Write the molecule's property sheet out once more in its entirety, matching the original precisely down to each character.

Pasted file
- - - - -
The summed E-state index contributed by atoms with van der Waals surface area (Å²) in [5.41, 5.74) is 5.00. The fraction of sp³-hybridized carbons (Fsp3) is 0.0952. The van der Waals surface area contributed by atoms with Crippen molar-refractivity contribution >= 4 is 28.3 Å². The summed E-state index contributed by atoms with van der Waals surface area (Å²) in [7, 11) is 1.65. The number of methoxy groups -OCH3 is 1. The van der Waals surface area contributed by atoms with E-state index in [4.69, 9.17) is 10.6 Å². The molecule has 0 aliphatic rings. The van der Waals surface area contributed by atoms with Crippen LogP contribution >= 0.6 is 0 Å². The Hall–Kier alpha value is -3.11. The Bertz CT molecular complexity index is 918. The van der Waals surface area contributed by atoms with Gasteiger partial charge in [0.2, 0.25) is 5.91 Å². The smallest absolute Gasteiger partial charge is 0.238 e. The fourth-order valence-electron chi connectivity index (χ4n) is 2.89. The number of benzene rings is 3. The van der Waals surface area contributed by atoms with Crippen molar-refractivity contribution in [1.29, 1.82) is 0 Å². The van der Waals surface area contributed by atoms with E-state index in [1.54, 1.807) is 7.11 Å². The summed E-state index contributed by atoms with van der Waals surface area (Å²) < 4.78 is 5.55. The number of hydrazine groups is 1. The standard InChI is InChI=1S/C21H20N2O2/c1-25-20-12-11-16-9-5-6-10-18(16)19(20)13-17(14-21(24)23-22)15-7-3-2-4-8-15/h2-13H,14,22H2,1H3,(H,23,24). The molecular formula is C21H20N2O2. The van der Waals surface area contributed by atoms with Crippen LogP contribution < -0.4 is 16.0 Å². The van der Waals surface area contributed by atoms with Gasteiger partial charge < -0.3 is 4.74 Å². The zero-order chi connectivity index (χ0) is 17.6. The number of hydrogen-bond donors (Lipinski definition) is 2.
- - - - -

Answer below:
The summed E-state index contributed by atoms with van der Waals surface area (Å²) in [5.41, 5.74) is 5.00. The fraction of sp³-hybridized carbons (Fsp3) is 0.0952. The van der Waals surface area contributed by atoms with Crippen molar-refractivity contribution >= 4 is 28.3 Å². The summed E-state index contributed by atoms with van der Waals surface area (Å²) in [7, 11) is 1.65. The number of methoxy groups -OCH3 is 1. The van der Waals surface area contributed by atoms with E-state index in [4.69, 9.17) is 10.6 Å². The molecule has 0 aliphatic rings. The van der Waals surface area contributed by atoms with Crippen LogP contribution >= 0.6 is 0 Å². The Hall–Kier alpha value is -3.11. The Bertz CT molecular complexity index is 918. The van der Waals surface area contributed by atoms with Gasteiger partial charge in [0.2, 0.25) is 5.91 Å². The smallest absolute Gasteiger partial charge is 0.238 e. The fourth-order valence-electron chi connectivity index (χ4n) is 2.89. The number of benzene rings is 3. The van der Waals surface area contributed by atoms with Crippen molar-refractivity contribution in [1.29, 1.82) is 0 Å². The van der Waals surface area contributed by atoms with E-state index in [1.54, 1.807) is 7.11 Å². The summed E-state index contributed by atoms with van der Waals surface area (Å²) < 4.78 is 5.55. The number of hydrazine groups is 1. The standard InChI is InChI=1S/C21H20N2O2/c1-25-20-12-11-16-9-5-6-10-18(16)19(20)13-17(14-21(24)23-22)15-7-3-2-4-8-15/h2-13H,14,22H2,1H3,(H,23,24). The molecular formula is C21H20N2O2. The van der Waals surface area contributed by atoms with Crippen LogP contribution < -0.4 is 16.0 Å². The van der Waals surface area contributed by atoms with Gasteiger partial charge < -0.3 is 4.74 Å². The zero-order chi connectivity index (χ0) is 17.6. The number of hydrogen-bond donors (Lipinski definition) is 2.